I had written that the first two of the young doelings had kidded out last week, presenting us with two tiny black bucklings, and a pair of rather "loud" bucklings. This past Wednesday, two more of the young does began to go into labor when Chuck arrived at the farm. Part of me wishes he would have the same effect on me (as the end of my pregnancy draws near, I find myself very ready to "take a load off").
The first of the doelings to kid was Ginger, a PB doe by Boomer and out of 34, who kidded last week. She seemed to struggle somewhat, and Chuck trying to get a better look at what was going on didn't exactly set her mind at ease. Eventually, she produced yet another black buck kid with a white star on his head. This one was Ace's kid, but Boomer's color passed through to his grandson in this case. Ginger is not a huge doeling, and this was a good sized kid, so I'm sure she is glad to have gotten the whole thing over with. I don't have weights in front of me, but if I remember correctly, this joker was over 8 lbs, when the rest of the bunch in this group have been much smaller and more suited to their first time mommas.
After Ginger had gotten through her ordeal, Piper went into labor. Piper is Ace's full sister, so we bred her to Boomer and I was hoping to get a couple of doe kids that combine the best of both lines since she is a big bodied doe for her age. Instead, she gave us a single buck kid. Another buck - that's SIX bucks out of four does. I was beginning to wonder if there was something in the water.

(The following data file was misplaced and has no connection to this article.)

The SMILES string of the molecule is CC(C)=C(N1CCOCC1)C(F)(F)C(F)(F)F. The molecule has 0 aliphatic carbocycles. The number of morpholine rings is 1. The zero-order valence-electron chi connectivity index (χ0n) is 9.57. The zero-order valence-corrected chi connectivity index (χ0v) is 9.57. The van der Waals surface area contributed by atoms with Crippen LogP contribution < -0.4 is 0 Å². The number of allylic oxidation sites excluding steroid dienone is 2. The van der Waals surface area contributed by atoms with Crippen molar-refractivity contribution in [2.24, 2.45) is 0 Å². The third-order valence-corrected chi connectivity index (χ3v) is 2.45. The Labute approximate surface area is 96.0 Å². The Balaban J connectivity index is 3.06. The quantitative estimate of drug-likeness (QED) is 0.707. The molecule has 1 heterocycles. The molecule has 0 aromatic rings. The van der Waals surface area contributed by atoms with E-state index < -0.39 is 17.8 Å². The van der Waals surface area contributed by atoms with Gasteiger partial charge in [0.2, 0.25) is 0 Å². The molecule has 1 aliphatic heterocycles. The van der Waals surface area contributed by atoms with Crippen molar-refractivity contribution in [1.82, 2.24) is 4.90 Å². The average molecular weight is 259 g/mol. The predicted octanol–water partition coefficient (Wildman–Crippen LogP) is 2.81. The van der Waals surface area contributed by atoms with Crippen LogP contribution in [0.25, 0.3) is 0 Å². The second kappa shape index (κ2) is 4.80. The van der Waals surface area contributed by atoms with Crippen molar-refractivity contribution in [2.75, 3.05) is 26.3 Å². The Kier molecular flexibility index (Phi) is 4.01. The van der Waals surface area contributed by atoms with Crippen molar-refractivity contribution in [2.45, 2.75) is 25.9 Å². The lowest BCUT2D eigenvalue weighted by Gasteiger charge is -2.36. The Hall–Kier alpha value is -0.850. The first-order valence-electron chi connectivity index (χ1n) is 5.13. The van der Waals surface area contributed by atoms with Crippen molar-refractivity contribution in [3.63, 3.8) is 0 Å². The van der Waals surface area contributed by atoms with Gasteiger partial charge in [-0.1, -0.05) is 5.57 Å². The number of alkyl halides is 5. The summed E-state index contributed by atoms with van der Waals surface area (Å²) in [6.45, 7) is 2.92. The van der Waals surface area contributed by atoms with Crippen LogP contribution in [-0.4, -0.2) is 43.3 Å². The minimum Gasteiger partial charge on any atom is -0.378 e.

Today, when Chuck arrived at the farm, he sent me a text saying he thought PJ was ready to give birth. Shortly after, I received pictures that showed she had actually already given birth - and we had the first doeling of this bunch. Of course she had to throw a buck in there, too. When we look at these kids, though, we can't help but laugh. For everyone who says they won't eat goat - hey, we're producing Holsteins now, to keep everyone happy! You know, with horses, you have a reasonable idea what color foal you may get when you breed a stallion and a mare of certain colors. Not so with goats. It has certainly been an eye opening experience this year, what assortment we seem to be getting. And so far there is no predictability from one year to the next. I remember reading something about the complexity of the genetics associated with color and patterns in goats. We sure have a bizarre palette this year. That's good with all the bucklings, though, because chances are the ones that don't make the cut as future herdsires may well make nice fun family wethers.